Public Lab Research note

Getting the scoop on Wastewater: Summary of a research area review

by bhamster , alejobonifacio | October 15, 2021 15:03 15 Oct 15:03 | #27852 | #27852

Public Lab's latest research area review on wastewater is wrapping up.

Our review of this topic started in July with a kick-off call (notes here). Many informative conversations followed during weekly Open Calls, in one-on-one chats, and on the website! (See the great comments to a question about signs of wastewater pollution here.)

Many thanks to all who contributed their time, knowledge, and questions to this topic! ❤️

@alejobonifacio, @jesseslone, @imvec, @fongvania, @Ag8n, @denissebn_06, @a1ahna, @amirberAgain, Kirsten McDade, Courteny Morehouse, Virginia Usseglio, Juan, and Gise

💭 We'd love to hear from anyone who participated in this research area review or joined a call. Please share your thoughts via this brief feedback form, and indicate if you'd like to receive updates!

Summary of events

💧Presentation on wastewater monitoring methods + community discussion

This event presented new step-by-step activities and accessible methods for detecting wastewater and stormwater pollution. Slides from the presentation are below, and you'll find a recording of the call plus all the links shared on the call here.

@alejobonifacio then led a conversation where people on the call shared more about the local research and teaching they're doing on environmental monitoring and water quality. One person who spoke about their experience is a biologist and teacher working in Chacra de la Merced near Córdoba, Argentina, where the river is polluted by a non-functional wastewater treatment plant. They're interested in low-cost and open methods for assessing water quality as their neighborhood has received little attention from the city. People there are currently working to bring more visibility to the problem.

🎤Guest speaker panel: Community scientists monitoring wastewater pollution

We heard from two guest speakers who are doing on-the-ground research, testing and using open source tools to document wastewater pollution.

Xose Quiroga (@imvec) spoke about several investigations in Spain--from heavy metal testing at a river sitting on the industrial belt in Barcelona, to simple but striking photo documentation of trash-strewn trees from ineffective wastewater treatment along the Guadarrama River near Madrid.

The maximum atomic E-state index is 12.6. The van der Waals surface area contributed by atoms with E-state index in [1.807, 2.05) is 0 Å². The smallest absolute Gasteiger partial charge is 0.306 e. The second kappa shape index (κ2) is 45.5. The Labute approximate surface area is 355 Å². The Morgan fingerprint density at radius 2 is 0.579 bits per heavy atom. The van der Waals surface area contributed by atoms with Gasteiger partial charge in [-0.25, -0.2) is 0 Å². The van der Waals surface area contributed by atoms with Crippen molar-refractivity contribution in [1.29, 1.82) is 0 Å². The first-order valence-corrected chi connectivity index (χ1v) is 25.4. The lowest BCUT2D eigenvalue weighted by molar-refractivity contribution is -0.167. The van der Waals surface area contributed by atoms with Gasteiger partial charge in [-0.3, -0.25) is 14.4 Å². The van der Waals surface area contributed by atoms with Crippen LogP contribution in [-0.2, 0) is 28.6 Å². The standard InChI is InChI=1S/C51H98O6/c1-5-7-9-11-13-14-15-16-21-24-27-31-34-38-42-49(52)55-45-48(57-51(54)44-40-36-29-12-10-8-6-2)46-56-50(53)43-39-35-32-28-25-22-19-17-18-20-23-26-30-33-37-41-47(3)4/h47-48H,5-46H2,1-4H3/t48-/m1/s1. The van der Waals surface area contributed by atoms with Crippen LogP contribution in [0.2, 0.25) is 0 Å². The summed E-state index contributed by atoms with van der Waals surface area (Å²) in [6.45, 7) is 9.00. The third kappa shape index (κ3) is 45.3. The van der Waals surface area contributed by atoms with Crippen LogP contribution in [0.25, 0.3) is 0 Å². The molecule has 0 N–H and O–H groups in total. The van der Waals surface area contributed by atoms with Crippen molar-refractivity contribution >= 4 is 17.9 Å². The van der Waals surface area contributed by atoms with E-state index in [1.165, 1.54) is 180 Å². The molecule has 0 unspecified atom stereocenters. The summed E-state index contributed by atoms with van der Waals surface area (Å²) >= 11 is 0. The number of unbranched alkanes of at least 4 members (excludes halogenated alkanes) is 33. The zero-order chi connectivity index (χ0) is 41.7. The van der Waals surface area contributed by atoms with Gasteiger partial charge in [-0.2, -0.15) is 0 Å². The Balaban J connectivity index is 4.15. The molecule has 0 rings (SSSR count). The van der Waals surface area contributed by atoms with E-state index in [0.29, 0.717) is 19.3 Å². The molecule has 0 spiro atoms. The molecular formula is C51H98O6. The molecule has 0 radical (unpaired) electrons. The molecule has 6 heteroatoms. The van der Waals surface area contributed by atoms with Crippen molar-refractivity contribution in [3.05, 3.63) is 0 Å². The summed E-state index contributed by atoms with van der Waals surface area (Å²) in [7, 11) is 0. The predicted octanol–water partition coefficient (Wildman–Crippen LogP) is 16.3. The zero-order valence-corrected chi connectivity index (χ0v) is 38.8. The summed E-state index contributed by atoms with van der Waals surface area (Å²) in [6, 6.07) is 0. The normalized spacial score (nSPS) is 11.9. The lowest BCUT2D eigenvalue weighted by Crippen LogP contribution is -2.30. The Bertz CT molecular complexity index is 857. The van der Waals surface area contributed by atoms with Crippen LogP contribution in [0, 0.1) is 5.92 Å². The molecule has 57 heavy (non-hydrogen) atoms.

Alejo Bonifacio (@alejobonifacio) showed us his water quality assessments from the Suquía River in Argentina, where he observed discharge from city storm drains despite no recent rains. He found that results from several open source methods for evaluating water quality generally agreed with those from more conventional commercial methods.

Find a recording of the call plus all the links shared on the call here.

🔬 Live build of a low-magnification "dissecting" microscope

Research Curation Fellow @fongvania first showed us step-by-step how to build the "dissecting scope" version of the community microscope intro kit. Low-magnification dissecting microscopes are good for viewing thicker or opaque objects--such as small aquatic insects! Demonstrating this use, @alejobonifacio then showed us how to use a DIY dissecting microscope to view mayflies and blood worms from sampled river water as indicators of water quality.

You can learn more about dissecting microscopes in this activity post explaining how to set up the microscope camera (which serves as the lens). The instructions for building the microscope stage are here. And, Alejo's activity explaining how to sample aquatic life for assessing water quality is here (in English and en español).

Our next quarterly research area review will be on an air quality topic. More details are coming soon, please follow the research-area-review tag if you'd like to keep updated! And please comment below if you have any questions, ideas, or feedback!


@bhamster has marked @alejobonifacio as a co-author.

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